Varicose veins causes

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Editor-In-Chief: C. Michael Gibson, M.S., M.D. [2]


Varicose veins are more common in women than in men, and are linked with heredity.[1] Other related factors are pregnancy, obesity, menopause, aging, prolonged standing, leg injury and abdominal straining. Varicose veins are bulging veins that are larger than spider veins, typically 3 mm or more in diameter.[2] Varicose veins are distinguished from reticular veins (blue veins) and telangiectasias (spider veins) which also involve valvular insufficiency,[3] by the size and location of the veins.

The causes of varicose veins are not clearly understood. In some cases, it is caused by weak or damaged valves that are usually present in veins. These valves help ensure that blood in veins down not flow in the backward direction. However, when these valves are weak or damaged, blood tends to flow backward[4]. This increases the pressure inside the veins, causing them to become ballooned and tortuous over time. In some other cases, walls of veins are already weak and they might form outpouchings from the pooling and pressure of blood [5].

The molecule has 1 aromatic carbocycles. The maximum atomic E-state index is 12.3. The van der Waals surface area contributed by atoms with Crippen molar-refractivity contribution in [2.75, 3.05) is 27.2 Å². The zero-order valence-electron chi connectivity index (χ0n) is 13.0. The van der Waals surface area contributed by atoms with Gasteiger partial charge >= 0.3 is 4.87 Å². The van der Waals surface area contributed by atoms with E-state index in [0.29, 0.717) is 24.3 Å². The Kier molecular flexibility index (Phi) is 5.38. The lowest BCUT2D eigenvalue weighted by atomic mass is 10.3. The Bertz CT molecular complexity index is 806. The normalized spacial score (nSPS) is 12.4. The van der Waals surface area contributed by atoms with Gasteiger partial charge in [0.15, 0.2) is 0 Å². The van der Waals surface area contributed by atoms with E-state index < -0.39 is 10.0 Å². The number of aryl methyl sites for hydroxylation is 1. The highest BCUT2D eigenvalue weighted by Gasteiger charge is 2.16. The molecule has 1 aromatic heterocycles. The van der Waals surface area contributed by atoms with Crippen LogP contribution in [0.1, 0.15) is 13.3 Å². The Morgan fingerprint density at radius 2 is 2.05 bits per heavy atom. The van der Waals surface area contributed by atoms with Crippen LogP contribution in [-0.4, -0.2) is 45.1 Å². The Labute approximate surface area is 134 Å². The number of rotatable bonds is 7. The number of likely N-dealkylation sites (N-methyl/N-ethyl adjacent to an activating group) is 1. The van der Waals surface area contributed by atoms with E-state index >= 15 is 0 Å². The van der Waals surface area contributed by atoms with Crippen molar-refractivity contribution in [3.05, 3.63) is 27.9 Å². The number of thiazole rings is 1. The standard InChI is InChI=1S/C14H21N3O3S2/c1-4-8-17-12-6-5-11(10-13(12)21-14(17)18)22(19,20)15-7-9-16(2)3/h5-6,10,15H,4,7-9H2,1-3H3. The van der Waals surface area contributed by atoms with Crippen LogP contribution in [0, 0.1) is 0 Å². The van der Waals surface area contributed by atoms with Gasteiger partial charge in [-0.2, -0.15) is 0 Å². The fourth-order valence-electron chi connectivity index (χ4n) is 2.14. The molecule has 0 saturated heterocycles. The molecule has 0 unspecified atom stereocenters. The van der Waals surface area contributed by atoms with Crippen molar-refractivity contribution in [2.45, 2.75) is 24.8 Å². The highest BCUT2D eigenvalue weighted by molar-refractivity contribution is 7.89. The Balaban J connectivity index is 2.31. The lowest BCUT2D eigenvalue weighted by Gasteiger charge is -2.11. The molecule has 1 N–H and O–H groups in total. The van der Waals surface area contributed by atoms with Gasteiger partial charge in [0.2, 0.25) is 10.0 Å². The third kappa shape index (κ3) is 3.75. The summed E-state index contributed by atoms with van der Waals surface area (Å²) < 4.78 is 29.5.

There are no clearly established causes of varicose veins. However, there are a few established risk factors such as Pregnancy, obesity, age, sex, family history etc. To review the risk factor please refer to the relevant section.


  1. Ng M, Andrew T, Spector T, Jeffery S (2005). "Linkage to the FOXC2 region of chromosome 16 for varicose veins in otherwise healthy, unselected sibling pairs". J Med Genet. 42 (3): 235–9. PMID 15744037.
  2. NHS Direct[1]
  3. Weiss R A, Weiss M A, Doppler Ultrasound Findings in Reticular Veins of the Thigh Subdermic Lateral Venous System and Implications for Sclerotherapy, Journal of Derm Surg Onc, Vol 19 No 10 (Oct 1993) p947-951.

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